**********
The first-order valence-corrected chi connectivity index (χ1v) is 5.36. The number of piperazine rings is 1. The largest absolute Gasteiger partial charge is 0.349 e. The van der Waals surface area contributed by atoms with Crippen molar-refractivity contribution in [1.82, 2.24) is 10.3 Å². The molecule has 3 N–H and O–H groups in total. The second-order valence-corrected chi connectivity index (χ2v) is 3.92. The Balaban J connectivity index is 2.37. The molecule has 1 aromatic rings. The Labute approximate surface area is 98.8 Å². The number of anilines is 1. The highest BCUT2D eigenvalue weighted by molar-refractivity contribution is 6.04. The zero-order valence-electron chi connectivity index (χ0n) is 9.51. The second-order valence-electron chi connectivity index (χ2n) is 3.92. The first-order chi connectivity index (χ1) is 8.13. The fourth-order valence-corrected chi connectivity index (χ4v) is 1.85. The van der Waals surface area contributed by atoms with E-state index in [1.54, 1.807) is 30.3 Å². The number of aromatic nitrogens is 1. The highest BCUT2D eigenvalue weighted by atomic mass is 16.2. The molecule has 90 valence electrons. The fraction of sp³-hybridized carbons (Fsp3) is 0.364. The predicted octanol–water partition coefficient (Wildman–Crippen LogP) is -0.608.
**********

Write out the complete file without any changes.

The first-order valence-corrected chi connectivity index (χ1v) is 5.36. The number of piperazine rings is 1. The largest absolute Gasteiger partial charge is 0.349 e. The van der Waals surface area contributed by atoms with Crippen molar-refractivity contribution in [1.82, 2.24) is 10.3 Å². The molecule has 3 N–H and O–H groups in total. The second-order valence-corrected chi connectivity index (χ2v) is 3.92. The Balaban J connectivity index is 2.37. The molecule has 1 aromatic rings. The Labute approximate surface area is 98.8 Å². The number of anilines is 1. The highest BCUT2D eigenvalue weighted by molar-refractivity contribution is 6.04. The zero-order valence-electron chi connectivity index (χ0n) is 9.51. The second-order valence-electron chi connectivity index (χ2n) is 3.92. The first-order chi connectivity index (χ1) is 8.13. The fourth-order valence-corrected chi connectivity index (χ4v) is 1.85. The van der Waals surface area contributed by atoms with E-state index in [1.54, 1.807) is 30.3 Å². The number of aromatic nitrogens is 1. The highest BCUT2D eigenvalue weighted by atomic mass is 16.2. The molecule has 90 valence electrons. The fraction of sp³-hybridized carbons (Fsp3) is 0.364. The predicted octanol–water partition coefficient (Wildman–Crippen LogP) is -0.608.